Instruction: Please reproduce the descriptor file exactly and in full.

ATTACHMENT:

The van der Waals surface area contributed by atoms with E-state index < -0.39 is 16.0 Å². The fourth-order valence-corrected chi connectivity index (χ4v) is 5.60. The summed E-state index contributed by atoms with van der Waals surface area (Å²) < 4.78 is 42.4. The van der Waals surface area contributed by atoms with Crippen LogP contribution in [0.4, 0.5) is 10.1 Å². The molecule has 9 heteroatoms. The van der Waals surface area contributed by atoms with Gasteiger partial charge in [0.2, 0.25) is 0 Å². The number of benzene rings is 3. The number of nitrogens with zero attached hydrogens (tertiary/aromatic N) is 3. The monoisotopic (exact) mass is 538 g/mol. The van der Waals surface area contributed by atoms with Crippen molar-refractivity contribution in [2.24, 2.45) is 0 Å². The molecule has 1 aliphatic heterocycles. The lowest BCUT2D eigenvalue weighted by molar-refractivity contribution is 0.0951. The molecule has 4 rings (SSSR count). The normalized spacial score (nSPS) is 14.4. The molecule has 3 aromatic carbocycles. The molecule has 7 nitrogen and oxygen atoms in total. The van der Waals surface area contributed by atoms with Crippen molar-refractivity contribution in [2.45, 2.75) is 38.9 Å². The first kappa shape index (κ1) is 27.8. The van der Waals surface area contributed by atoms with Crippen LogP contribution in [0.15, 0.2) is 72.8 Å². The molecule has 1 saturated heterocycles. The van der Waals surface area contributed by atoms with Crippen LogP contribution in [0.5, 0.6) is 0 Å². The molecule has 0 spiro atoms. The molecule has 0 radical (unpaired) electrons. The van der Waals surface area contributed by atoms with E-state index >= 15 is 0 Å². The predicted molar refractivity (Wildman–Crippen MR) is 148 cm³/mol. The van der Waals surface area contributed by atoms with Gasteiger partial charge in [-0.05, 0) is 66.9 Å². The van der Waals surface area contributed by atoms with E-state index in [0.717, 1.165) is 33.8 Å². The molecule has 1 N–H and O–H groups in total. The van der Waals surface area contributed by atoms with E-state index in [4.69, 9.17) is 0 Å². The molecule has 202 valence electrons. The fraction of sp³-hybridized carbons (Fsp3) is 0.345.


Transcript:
The van der Waals surface area contributed by atoms with E-state index < -0.39 is 16.0 Å². The fourth-order valence-corrected chi connectivity index (χ4v) is 5.60. The summed E-state index contributed by atoms with van der Waals surface area (Å²) < 4.78 is 42.4. The van der Waals surface area contributed by atoms with Crippen LogP contribution in [0.4, 0.5) is 10.1 Å². The molecule has 9 heteroatoms. The van der Waals surface area contributed by atoms with Gasteiger partial charge in [0.2, 0.25) is 0 Å². The number of benzene rings is 3. The number of nitrogens with zero attached hydrogens (tertiary/aromatic N) is 3. The monoisotopic (exact) mass is 538 g/mol. The van der Waals surface area contributed by atoms with Crippen molar-refractivity contribution in [2.24, 2.45) is 0 Å². The molecule has 1 aliphatic heterocycles. The lowest BCUT2D eigenvalue weighted by molar-refractivity contribution is 0.0951. The molecule has 4 rings (SSSR count). The normalized spacial score (nSPS) is 14.4. The molecule has 3 aromatic carbocycles. The molecule has 7 nitrogen and oxygen atoms in total. The van der Waals surface area contributed by atoms with Crippen molar-refractivity contribution in [2.45, 2.75) is 38.9 Å². The first kappa shape index (κ1) is 27.8. The van der Waals surface area contributed by atoms with Crippen LogP contribution in [0.15, 0.2) is 72.8 Å². The molecule has 1 saturated heterocycles. The van der Waals surface area contributed by atoms with Crippen LogP contribution in [0.5, 0.6) is 0 Å². The molecule has 0 spiro atoms. The molecule has 0 radical (unpaired) electrons. The van der Waals surface area contributed by atoms with E-state index >= 15 is 0 Å². The predicted molar refractivity (Wildman–Crippen MR) is 148 cm³/mol. The van der Waals surface area contributed by atoms with Gasteiger partial charge in [-0.05, 0) is 66.9 Å². The van der Waals surface area contributed by atoms with E-state index in [0.717, 1.165) is 33.8 Å². The molecule has 1 N–H and O–H groups in total. The van der Waals surface area contributed by atoms with E-state index in [4.69, 9.17) is 0 Å². The molecule has 202 valence electrons. The fraction of sp³-hybridized carbons (Fsp3) is 0.345.